I don’t like calling it post-Soviet Georgia. We are Georgia as a whole and unabridged. I am tired of the past and want to show contemporary life. I love Georgia’s newer generations. I believe in their future and my optimism for the future inspired me to make a project about them.

Most of my work is black and white but this strong and energetic generation just has too much color in them to ignore. Most of the people featured in “My Place” are friends of mine while some where people I met in the streets, cafes, and demonstrations. I have contact with all my characters because I’m going to follow up with them every 10 years to document their lives. I hope we will all grow older together and live in an even brighter future.


Lastly, Tbilisi is quickly growing into one of the most in vogue tourist destinations in the world because of all the natural beauty you’re far too aware of. To meet the growing tourist demand, the state has begun major infrastructure projects along with Middle Eastern-financed projects like hotels and malls. As much as it is good to see more people seeing Tbilisi, do you worry at all about the corporatization of the city? Has any degree of home been lost?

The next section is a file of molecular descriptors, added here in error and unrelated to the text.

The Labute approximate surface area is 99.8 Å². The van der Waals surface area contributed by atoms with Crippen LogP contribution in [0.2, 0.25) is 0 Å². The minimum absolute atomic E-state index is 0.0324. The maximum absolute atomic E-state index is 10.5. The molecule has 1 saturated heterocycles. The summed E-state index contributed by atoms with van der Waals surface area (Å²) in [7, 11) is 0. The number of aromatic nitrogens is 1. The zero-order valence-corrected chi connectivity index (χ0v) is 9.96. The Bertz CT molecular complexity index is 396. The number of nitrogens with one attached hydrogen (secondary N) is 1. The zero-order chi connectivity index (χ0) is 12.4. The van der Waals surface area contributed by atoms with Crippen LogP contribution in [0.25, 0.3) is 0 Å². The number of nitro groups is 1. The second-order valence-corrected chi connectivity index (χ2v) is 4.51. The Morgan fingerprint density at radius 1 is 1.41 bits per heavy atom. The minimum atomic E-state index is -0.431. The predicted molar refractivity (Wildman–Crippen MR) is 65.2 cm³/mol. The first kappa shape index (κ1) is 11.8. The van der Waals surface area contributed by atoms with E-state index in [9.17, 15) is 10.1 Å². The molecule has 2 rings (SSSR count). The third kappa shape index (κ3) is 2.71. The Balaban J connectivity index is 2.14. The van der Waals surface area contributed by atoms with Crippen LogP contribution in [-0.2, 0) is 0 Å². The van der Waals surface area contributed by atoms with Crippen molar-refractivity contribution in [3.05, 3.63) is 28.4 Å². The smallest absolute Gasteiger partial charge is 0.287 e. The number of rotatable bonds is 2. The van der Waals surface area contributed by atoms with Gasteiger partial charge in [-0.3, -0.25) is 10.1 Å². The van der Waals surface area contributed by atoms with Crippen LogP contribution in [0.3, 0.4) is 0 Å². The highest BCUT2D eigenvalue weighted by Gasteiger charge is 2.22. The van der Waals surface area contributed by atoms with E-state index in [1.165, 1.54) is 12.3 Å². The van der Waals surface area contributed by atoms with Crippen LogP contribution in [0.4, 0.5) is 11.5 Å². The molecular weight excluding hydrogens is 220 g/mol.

I like that many people are visiting my beautiful home city but I’m worried about the changes. There are many really terrible new buildings in the Old City and elsewhere, killing the mood of the city. I never want to wake up in the morning and see a new hotel instead of Mama Daviti from my window. I don’t want to talk about politics but what is happening isn’t making any sense. Most of these buildings are tasteless. Politicians need to understand that people are coming to visit Tbilisi and are not looking for something else. We need to care for what we already have and appreciate that. We don’t need to be something else. Whether good or bad, we can’t just delete it and start again.

In both Tbilisi and other cities in Georgia, we had a lot of beautiful Soviet mosaic paintings but most of them were destroyed. The Soviet Union was a painful time but why couldn’t they be moved into a museum possibly? It is part of our history and people should know this side of our life. I just hope the state stops doing mindless stuff and think about what people actually want.